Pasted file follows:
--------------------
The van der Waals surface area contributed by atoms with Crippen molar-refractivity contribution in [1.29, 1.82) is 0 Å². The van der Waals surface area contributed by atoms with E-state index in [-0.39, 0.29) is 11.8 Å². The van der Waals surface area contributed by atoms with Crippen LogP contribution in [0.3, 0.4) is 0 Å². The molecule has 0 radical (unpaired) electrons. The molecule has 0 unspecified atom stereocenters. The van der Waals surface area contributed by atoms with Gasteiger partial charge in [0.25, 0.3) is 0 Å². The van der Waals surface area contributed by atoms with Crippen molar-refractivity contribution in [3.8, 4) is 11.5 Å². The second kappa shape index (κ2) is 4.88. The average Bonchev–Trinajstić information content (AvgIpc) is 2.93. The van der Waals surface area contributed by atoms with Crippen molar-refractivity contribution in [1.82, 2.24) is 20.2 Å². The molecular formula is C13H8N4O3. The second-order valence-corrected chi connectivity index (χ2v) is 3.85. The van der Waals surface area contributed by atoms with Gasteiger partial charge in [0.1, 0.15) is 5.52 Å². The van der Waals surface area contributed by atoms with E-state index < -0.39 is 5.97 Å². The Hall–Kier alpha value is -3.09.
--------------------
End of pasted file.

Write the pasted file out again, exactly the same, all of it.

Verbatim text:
The van der Waals surface area contributed by atoms with Crippen molar-refractivity contribution in [1.29, 1.82) is 0 Å². The van der Waals surface area contributed by atoms with E-state index in [-0.39, 0.29) is 11.8 Å². The van der Waals surface area contributed by atoms with Crippen LogP contribution in [0.3, 0.4) is 0 Å². The molecule has 0 radical (unpaired) electrons. The molecule has 0 unspecified atom stereocenters. The van der Waals surface area contributed by atoms with Gasteiger partial charge in [0.25, 0.3) is 0 Å². The van der Waals surface area contributed by atoms with Crippen molar-refractivity contribution in [3.8, 4) is 11.5 Å². The second kappa shape index (κ2) is 4.88. The average Bonchev–Trinajstić information content (AvgIpc) is 2.93. The van der Waals surface area contributed by atoms with Crippen molar-refractivity contribution in [1.82, 2.24) is 20.2 Å². The molecular formula is C13H8N4O3. The second-order valence-corrected chi connectivity index (χ2v) is 3.85. The van der Waals surface area contributed by atoms with Gasteiger partial charge in [0.1, 0.15) is 5.52 Å². The van der Waals surface area contributed by atoms with E-state index < -0.39 is 5.97 Å². The Hall–Kier alpha value is -3.09.